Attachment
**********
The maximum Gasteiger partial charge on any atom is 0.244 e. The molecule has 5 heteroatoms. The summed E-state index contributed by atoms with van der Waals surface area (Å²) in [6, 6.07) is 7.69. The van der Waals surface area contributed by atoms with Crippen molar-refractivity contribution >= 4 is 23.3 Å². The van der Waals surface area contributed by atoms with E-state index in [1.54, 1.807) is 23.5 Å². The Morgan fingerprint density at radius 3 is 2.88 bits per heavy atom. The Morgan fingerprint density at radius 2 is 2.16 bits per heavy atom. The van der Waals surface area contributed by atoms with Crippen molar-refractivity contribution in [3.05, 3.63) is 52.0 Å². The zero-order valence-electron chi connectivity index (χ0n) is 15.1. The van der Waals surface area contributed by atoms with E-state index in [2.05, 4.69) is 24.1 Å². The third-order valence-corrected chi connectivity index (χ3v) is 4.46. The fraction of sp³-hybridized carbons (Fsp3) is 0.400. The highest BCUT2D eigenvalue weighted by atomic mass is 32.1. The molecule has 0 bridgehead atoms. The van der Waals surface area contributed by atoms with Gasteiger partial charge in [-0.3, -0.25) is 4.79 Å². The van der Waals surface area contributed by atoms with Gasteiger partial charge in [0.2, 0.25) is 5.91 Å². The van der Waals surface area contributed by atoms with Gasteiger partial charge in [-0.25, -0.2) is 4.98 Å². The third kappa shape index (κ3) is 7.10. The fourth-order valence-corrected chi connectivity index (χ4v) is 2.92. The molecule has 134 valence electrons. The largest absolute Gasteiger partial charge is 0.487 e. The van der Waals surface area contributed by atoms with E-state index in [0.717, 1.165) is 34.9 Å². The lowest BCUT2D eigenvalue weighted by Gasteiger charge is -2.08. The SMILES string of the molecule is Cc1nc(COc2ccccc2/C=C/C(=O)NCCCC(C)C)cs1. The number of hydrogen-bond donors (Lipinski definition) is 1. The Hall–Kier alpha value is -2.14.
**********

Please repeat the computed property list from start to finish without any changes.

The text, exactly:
The maximum Gasteiger partial charge on any atom is 0.244 e. The molecule has 5 heteroatoms. The summed E-state index contributed by atoms with van der Waals surface area (Å²) in [6, 6.07) is 7.69. The van der Waals surface area contributed by atoms with Crippen molar-refractivity contribution >= 4 is 23.3 Å². The van der Waals surface area contributed by atoms with E-state index in [1.54, 1.807) is 23.5 Å². The Morgan fingerprint density at radius 3 is 2.88 bits per heavy atom. The Morgan fingerprint density at radius 2 is 2.16 bits per heavy atom. The van der Waals surface area contributed by atoms with Crippen molar-refractivity contribution in [3.05, 3.63) is 52.0 Å². The zero-order valence-electron chi connectivity index (χ0n) is 15.1. The van der Waals surface area contributed by atoms with E-state index in [2.05, 4.69) is 24.1 Å². The third-order valence-corrected chi connectivity index (χ3v) is 4.46. The fraction of sp³-hybridized carbons (Fsp3) is 0.400. The highest BCUT2D eigenvalue weighted by atomic mass is 32.1. The molecule has 0 bridgehead atoms. The van der Waals surface area contributed by atoms with Gasteiger partial charge in [-0.3, -0.25) is 4.79 Å². The van der Waals surface area contributed by atoms with Gasteiger partial charge in [0.2, 0.25) is 5.91 Å². The van der Waals surface area contributed by atoms with Gasteiger partial charge in [-0.25, -0.2) is 4.98 Å². The third kappa shape index (κ3) is 7.10. The fourth-order valence-corrected chi connectivity index (χ4v) is 2.92. The molecule has 134 valence electrons. The largest absolute Gasteiger partial charge is 0.487 e. The van der Waals surface area contributed by atoms with E-state index in [0.717, 1.165) is 34.9 Å². The lowest BCUT2D eigenvalue weighted by Gasteiger charge is -2.08. The SMILES string of the molecule is Cc1nc(COc2ccccc2/C=C/C(=O)NCCCC(C)C)cs1. The number of hydrogen-bond donors (Lipinski definition) is 1. The Hall–Kier alpha value is -2.14.